@VDL, Stanley

A unique high-end hotel within the old stone surrounds of the VDL Company Store, built in 1843. Right on the waterfront, and just a short walk away from the historic town centre, @VDL offers two suites and a loft apartment with its own courtyard. Each unit has a spacious lounge area, large comfy bed and deep soak tub with luxury bath products.

The Winged House, Table Cape

Fully serviced luxury accommodation with some of the best views in Tasmania. This architecturally award winning house provides a comfortable retreat from city life.  Overlooking the Bass Strait and Rocky Cape National Park, it has two double bedrooms, gourmet kitchen, and a Japanese bath. Fully stocked with breakfast goods, along with local fresh produce and Tasmanian wine.
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Photograph: Supplied

Ellie’s Place on City Park, Launceston

Self catering accommodation in a beautiful and lovingly restored Victorian house in the inner city area of Glebe. Just across the road from Launceston’s city park, Ellie’s Place can take eight guests over four bedrooms. It has also two living areas, two bathrooms, a study and fully equipped kitchen. Ten minute walk from the city centre.
Photograph: Tourism Tasmania

Visit Stanley

Stanley is a restored Bass Strait fishing village full of brightly painted cottages. Built around the Stanley Nut, a 152m high solidified lava lake from an extinct volcano, it’s full of charm and character. Walk up the Nut or take the chairlift, before exploring some of the shops and galleries in the historic town centre. The Cow ‘n’ Calf Gallery of wilderness photography and The Angel’s Share whisky and gin merchants ( are both worth a look. For the best breakfast in town head to Moby Dick’s and for lunch or dinner try Xanders on Church.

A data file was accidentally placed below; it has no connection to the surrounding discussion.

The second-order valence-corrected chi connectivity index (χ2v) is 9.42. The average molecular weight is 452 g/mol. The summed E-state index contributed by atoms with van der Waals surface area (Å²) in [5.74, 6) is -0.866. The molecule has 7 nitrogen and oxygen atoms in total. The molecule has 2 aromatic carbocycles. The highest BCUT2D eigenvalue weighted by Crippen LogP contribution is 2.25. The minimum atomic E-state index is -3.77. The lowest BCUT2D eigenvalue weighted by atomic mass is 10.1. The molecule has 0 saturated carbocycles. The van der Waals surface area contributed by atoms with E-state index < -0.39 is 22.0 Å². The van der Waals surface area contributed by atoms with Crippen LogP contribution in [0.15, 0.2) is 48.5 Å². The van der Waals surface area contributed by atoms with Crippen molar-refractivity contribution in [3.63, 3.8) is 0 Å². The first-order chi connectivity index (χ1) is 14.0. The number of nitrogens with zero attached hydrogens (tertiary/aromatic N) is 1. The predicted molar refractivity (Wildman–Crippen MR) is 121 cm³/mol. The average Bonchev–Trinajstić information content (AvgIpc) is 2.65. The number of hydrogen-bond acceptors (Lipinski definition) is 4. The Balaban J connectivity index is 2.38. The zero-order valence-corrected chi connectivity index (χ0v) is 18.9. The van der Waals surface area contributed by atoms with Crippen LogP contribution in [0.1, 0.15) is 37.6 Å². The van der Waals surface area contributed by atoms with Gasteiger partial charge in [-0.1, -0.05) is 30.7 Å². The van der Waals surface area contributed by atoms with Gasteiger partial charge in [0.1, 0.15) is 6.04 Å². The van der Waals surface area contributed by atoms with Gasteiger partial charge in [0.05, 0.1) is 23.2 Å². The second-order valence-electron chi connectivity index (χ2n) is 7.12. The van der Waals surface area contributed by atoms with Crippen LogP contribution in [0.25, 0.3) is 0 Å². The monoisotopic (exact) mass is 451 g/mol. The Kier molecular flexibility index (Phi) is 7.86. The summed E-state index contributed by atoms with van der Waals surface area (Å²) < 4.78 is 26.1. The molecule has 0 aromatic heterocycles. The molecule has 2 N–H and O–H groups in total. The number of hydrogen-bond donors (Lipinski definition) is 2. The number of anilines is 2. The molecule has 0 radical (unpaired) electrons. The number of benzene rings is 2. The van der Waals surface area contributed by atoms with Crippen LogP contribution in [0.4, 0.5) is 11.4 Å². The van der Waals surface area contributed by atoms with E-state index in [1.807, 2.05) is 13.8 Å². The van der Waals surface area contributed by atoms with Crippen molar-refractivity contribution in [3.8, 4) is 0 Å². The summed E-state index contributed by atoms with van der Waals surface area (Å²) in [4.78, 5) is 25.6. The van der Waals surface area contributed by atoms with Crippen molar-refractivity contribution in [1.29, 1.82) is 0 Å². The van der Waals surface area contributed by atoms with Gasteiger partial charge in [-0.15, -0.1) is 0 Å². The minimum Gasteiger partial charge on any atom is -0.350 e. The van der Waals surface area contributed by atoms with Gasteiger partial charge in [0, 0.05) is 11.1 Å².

Photograph: Tourism Tasmania

Cataract Gorge, Launceston

Just fifteen minutes from the centre of Launceston is Cataract Gorge: an astonishing urban reserve of bushland and cliffs by the Esk River. There are walking and hiking trails to suit all levels of experience, the world’s longest single span chairlift, and a free outdoor swimming pool. Wander the gardens full of peacocks, enjoy a meal in the restaurant, or just sit quietly and enjoy this tiny slice of wilderness in the heart of the city.